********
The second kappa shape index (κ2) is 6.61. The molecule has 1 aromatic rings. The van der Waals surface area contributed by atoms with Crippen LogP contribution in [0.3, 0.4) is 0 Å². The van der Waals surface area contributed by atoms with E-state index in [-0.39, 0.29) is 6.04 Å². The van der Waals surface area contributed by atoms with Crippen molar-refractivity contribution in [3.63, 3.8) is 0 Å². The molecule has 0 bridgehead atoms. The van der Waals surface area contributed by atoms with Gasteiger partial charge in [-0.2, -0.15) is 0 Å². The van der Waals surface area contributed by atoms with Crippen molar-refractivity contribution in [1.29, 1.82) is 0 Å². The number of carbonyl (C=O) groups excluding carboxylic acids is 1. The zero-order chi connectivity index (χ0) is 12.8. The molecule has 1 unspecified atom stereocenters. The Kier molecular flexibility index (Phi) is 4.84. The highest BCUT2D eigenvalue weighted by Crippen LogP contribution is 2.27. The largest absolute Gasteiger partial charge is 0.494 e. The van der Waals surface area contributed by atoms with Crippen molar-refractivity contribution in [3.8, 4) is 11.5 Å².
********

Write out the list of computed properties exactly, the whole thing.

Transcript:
The second kappa shape index (κ2) is 6.61. The molecule has 1 aromatic rings. The van der Waals surface area contributed by atoms with Crippen LogP contribution in [0.3, 0.4) is 0 Å². The van der Waals surface area contributed by atoms with E-state index in [-0.39, 0.29) is 6.04 Å². The van der Waals surface area contributed by atoms with Crippen molar-refractivity contribution in [3.63, 3.8) is 0 Å². The molecule has 0 bridgehead atoms. The van der Waals surface area contributed by atoms with Gasteiger partial charge in [-0.2, -0.15) is 0 Å². The van der Waals surface area contributed by atoms with Crippen molar-refractivity contribution in [1.29, 1.82) is 0 Å². The number of carbonyl (C=O) groups excluding carboxylic acids is 1. The zero-order chi connectivity index (χ0) is 12.8. The molecule has 1 unspecified atom stereocenters. The Kier molecular flexibility index (Phi) is 4.84. The highest BCUT2D eigenvalue weighted by Crippen LogP contribution is 2.27. The largest absolute Gasteiger partial charge is 0.494 e. The van der Waals surface area contributed by atoms with Crippen molar-refractivity contribution in [3.8, 4) is 11.5 Å².